Music as Language
Music is like a bird; it crosses continents only to come back again next spring. Music is like an Apple; it has a hundred flavors, and each one shines. Music is like a bonfire; it glows long after the last log is added.
Music is like a language; it’s never out of things to say. I remember my mother singing to me when I was a child. “You Are My Sunshine” and “Good Morning to You” regularly echo through my daydreams. She sang me nonsense songs about spiders and silly songs about bananas. I have not spent much of my life with spiders or bananas, so why do those songs linger in my memories? Music is found in and among every demographic.
Music exists from traditional indigenous populations to the Walt Disney Concert Hall; however, because of such diversity, music resists definition. Consider John Cage’s composition 4’33”, in which a performer sits on stage for four minutes and thirty-three seconds without playing a note; or consider Arnold Schoenberg’s Funf Klavierstucke, in which melodies and harmonies are purposefully constructed entirely separate from traditional harmony; or consider Edgard Varese’s Ionization which is written entirely for percussion instruments, without melody or harmony in a traditional sense. Even a definition of American and West European classical music in the early twentieth century, a narrow and more or less useless definition, must include works that sound like silence, random notes on a piano, and random banging on drums. What about Beethoven, Ke$ha, Sri Lankan folk music, tango, Sub-Saharan rhythm, or children in the street with toy kazoos? I offer this definition: Music is sound, whether produced or encountered, without or in addition to words, used by a person or persons to convey a message, typically emotional, to another person or persons.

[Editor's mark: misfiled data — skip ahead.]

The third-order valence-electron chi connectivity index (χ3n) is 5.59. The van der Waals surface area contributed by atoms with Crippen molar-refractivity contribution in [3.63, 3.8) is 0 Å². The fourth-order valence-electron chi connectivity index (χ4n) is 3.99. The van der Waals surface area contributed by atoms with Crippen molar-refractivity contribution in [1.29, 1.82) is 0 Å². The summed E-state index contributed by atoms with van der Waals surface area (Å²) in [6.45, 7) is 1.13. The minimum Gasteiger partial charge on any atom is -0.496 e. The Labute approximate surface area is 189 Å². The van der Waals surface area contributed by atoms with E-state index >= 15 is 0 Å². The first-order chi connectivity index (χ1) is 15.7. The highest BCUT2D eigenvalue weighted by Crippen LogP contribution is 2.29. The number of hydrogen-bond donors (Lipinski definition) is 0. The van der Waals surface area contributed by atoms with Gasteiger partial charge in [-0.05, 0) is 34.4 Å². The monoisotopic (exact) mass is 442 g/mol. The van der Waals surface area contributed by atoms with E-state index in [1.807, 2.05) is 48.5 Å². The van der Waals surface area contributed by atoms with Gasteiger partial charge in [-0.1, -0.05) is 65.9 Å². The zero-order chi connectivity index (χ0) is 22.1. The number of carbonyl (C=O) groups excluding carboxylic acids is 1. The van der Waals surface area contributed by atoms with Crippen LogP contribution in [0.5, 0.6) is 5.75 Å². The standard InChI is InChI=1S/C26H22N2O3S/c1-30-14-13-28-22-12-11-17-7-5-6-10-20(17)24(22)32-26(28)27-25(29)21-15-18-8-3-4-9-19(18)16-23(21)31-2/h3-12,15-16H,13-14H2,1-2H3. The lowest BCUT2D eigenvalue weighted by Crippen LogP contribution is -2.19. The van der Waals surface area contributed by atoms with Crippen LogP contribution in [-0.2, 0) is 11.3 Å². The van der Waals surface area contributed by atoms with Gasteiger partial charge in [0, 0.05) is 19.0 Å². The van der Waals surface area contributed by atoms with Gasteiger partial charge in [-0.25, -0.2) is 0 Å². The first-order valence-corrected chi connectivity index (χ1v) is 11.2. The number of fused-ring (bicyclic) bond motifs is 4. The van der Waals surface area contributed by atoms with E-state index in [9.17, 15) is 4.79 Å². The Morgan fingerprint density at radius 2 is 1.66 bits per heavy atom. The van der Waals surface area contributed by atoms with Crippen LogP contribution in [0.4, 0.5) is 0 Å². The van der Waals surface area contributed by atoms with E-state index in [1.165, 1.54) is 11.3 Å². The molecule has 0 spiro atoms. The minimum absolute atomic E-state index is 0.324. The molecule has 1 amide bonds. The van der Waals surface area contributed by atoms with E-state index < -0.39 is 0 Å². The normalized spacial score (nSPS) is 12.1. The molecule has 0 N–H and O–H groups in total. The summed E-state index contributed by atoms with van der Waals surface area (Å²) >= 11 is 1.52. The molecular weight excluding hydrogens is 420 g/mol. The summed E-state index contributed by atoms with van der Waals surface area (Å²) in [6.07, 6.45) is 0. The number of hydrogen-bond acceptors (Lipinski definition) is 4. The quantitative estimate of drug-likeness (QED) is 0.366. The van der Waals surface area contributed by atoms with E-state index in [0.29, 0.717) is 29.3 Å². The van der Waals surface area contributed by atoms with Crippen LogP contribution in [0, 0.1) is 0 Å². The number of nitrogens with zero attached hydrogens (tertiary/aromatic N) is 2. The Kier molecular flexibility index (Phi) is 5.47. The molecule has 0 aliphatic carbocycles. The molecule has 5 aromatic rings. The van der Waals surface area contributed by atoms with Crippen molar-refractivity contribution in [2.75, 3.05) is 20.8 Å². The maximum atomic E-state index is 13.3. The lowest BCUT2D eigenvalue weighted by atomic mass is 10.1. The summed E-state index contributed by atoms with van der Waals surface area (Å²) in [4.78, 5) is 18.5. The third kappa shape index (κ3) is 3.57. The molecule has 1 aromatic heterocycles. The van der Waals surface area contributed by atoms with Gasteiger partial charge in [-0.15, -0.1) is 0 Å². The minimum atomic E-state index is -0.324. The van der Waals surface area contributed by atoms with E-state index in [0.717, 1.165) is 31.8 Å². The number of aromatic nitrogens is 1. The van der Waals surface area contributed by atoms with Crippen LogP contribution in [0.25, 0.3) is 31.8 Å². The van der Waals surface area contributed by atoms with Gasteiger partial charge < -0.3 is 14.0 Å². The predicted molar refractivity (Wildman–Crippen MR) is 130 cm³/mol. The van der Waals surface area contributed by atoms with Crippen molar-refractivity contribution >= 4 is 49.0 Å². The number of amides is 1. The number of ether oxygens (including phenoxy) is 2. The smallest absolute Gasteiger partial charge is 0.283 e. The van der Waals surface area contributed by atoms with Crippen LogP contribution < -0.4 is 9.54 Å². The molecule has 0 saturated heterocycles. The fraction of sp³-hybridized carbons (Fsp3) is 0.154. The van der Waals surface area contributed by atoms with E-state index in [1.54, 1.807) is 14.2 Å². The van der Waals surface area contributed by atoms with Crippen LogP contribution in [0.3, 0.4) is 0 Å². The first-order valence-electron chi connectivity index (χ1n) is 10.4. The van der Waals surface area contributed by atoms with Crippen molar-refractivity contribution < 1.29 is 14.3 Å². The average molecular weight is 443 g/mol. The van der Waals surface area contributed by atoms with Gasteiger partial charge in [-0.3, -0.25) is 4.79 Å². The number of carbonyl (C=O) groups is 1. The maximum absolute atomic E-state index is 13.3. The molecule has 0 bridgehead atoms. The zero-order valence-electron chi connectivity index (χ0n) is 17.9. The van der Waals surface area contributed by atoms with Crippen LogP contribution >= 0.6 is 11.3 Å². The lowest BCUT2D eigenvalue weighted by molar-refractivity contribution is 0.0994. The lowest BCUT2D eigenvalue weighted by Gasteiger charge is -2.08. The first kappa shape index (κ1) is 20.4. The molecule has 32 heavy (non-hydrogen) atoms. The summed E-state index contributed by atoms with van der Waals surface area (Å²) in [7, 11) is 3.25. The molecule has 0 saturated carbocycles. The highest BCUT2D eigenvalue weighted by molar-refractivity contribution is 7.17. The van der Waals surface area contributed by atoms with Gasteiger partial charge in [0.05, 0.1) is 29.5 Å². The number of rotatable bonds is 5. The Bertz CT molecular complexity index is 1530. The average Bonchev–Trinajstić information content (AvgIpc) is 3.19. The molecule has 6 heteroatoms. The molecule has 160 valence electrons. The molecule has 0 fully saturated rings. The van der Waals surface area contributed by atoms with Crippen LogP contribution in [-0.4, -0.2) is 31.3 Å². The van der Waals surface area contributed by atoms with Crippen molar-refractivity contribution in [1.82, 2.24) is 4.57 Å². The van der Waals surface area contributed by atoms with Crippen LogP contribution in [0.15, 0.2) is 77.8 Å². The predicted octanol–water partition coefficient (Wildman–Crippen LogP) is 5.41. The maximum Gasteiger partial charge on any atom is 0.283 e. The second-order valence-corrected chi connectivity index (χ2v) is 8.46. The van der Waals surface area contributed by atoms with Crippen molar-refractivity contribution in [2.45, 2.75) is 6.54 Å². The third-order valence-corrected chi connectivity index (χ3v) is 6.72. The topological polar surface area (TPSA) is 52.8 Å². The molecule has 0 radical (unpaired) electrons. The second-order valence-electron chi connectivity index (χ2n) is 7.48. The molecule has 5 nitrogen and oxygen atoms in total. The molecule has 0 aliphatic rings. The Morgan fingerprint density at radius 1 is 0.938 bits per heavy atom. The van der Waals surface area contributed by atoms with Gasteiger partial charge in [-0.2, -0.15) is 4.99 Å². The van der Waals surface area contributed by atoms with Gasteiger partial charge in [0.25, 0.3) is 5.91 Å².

Any argument from definition encounters the problem of arbitrarily claiming access to objectivity, so this definition will stand primarily from the following, inconclusive, evidence. Firstly, music is sound. This point may seem obvious, but my recent experience at the 2012 Coachella Music Festival complicated the issue. While dancing to Avicii’s thumping bass and screeching synthesizers, I realized I wasn’t so much listening as feeling the physical vibration of the subwoofer and the intensity of the noise in my overloaded ears. There was music playing that night, but I was not always hearing it—I was dancing to touch and pain. The avant-garde composer Edgard Varese claims that “the raw material of music is sound” (pp.